Graffiti Alley, Toronto #1

The green Mona Lisa at the top of this post is found in Graffiti Alley. There are murals all over Toronto, but the section of Rush Lane between Spadina and Portland has the most. We visited the alley on day one as we walked from the Distillery District via the St. Lawrence Market, (which reminded me a lot of the Reading Terminal market in Philadelphia), to Queen St. West. The Distillery District is 13 acres of 47 buildings, the oldest of which dates to the 1850s, which is apparently the largest collection of Victorian industrial architecture in North America.

Peace sculpture at the Distillery District with cut outs of religious symbols

The cobbled streets that surround the old Gooderham & Worts Distillery comprise cafes and restaurants, art galleries and small shops featuring the work of local artists and artisans. I suspect it is better to visit in warmer weather because it was so cold that we spent most of our time in a cafe. Actually Toronto in general is probably better visited when the weather is warmer and we might be the only two people who have ever visited the city and didn’t actually see the lake…..

The CN Tower and surrounding skyscrapers
Graffiti Alley, Toronto #3
Graffiti Alley, Toronto #5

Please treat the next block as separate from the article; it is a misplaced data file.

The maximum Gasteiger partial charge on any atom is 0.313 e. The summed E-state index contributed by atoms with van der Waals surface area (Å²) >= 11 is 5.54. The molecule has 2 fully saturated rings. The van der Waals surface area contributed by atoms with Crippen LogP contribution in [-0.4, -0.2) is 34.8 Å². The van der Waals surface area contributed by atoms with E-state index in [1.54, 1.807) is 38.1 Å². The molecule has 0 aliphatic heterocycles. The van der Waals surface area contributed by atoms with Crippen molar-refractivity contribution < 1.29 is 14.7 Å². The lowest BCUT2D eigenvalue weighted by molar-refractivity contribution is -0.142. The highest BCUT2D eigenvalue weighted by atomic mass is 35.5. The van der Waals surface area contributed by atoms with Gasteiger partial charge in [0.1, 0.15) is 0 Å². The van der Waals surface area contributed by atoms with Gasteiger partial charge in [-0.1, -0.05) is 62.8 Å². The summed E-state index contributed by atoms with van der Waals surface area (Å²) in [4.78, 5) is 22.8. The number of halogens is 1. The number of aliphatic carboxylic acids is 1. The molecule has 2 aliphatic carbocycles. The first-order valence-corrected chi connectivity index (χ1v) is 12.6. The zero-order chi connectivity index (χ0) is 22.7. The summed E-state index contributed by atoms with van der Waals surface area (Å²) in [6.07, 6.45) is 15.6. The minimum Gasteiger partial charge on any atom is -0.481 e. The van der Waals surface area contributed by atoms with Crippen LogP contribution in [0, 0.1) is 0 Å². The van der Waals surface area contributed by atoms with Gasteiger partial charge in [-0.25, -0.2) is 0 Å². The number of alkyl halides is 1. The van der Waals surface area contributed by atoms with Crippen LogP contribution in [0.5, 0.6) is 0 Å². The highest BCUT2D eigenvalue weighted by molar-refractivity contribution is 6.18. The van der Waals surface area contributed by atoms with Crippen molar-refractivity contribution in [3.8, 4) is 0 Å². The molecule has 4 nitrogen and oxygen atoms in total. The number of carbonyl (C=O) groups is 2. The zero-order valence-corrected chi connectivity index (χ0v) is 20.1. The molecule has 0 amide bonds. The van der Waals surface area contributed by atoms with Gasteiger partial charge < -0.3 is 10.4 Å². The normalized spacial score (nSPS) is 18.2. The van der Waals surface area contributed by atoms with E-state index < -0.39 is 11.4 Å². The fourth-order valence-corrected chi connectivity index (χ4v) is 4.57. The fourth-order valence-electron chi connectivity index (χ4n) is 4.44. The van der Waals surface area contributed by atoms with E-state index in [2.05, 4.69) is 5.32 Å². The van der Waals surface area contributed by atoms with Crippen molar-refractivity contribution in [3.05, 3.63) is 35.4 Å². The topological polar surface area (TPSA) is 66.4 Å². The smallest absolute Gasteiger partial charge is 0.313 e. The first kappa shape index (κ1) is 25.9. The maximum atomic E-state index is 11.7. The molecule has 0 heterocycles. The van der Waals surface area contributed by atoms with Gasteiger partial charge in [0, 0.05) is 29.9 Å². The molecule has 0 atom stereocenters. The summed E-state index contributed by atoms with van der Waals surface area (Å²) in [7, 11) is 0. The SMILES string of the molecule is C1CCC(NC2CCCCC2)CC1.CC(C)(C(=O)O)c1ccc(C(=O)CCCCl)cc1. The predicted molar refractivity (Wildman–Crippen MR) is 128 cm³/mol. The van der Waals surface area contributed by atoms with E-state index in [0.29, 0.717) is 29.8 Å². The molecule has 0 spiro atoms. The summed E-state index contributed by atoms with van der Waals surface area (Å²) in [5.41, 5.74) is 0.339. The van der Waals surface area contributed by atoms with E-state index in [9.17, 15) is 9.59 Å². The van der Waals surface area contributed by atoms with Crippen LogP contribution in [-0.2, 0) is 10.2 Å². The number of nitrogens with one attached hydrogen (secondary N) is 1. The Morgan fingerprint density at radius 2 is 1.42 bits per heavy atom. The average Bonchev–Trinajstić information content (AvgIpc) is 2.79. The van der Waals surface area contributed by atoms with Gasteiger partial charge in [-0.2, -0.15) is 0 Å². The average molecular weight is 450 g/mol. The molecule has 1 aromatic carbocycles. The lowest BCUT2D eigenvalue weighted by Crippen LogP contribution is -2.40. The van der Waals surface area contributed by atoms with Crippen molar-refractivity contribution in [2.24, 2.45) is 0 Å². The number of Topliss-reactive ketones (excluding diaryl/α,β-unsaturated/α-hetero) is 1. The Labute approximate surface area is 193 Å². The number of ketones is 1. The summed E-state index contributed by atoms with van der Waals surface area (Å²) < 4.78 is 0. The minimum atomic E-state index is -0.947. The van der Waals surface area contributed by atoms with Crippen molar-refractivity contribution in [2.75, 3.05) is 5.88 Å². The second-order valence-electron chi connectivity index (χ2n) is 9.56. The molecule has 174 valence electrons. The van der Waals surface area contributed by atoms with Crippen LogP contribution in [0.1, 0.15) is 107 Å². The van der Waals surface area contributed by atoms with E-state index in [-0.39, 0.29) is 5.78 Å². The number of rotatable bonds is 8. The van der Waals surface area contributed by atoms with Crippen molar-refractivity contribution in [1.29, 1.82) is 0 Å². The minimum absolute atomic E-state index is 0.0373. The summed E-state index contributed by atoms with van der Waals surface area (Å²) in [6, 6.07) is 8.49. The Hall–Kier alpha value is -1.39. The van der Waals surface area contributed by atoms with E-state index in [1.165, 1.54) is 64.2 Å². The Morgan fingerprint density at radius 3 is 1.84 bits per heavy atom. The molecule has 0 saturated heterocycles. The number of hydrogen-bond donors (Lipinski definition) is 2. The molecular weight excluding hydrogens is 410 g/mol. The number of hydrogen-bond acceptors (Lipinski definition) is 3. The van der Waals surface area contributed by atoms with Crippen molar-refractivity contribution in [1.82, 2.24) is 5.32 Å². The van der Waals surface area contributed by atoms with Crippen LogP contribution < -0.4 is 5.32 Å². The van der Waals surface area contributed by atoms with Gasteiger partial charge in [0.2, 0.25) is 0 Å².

Graffiti Alley, Toronto #6
Graffiti Alley, Toronto #2

We stayed at the Broadview hotel at the corner of Queen St East and Broadview Avenue in an area called Riverside. The “Richardsonian Romanesque” red-brick building, with its distinctive tower and pyramidal roof, was built in 1891 for Alberta oilman, Archibald Dingman. It housed the Canadian Bank of Commerce on the ground floor, while the upper floors were used as office space for lawyers and doctors and as halls for concerts and conferences. In 1907 Dingman sold the building which he had named Dingman Hall, and it later became the first incarnation of the Broadview hotel. By the 70s it was a boarding house with a strip club called Jilly’s on the ground floor. Since 2014, when the building was sold and completely gutted to be re-made into a hipster hotel, the reincarnated Broadview has become known for its brunch and its rooftop terrace. (We like staying in such hotels even though hipster is probably not the word that immediately springs to mind when describing J and me.)

In a nod to its past, some rooms have a small tasteful collage of a pin-up girl on the wall, and all have a turntable with a few vinyls and a library where you can borrow from a large selection. In keeping with its contemporary ‘woke’ vibe, the shampoo, hand cream, conditioner and shower gel are all dispensed from large containers, thus avoiding wasteful plastic landfill, and I particularly liked the tray of goodies where everything is carefully sourced and is free trade, from the Chocosol chocolate to the Nomz energy bars. Other items included a Fenwick candle, shoe-cleaning wipes, phone charger and adapter and a box of red heart-shaped, sequined and tasseled pasties…..

You never stop learning! I had no idea until this visit that pasties were called pétales in French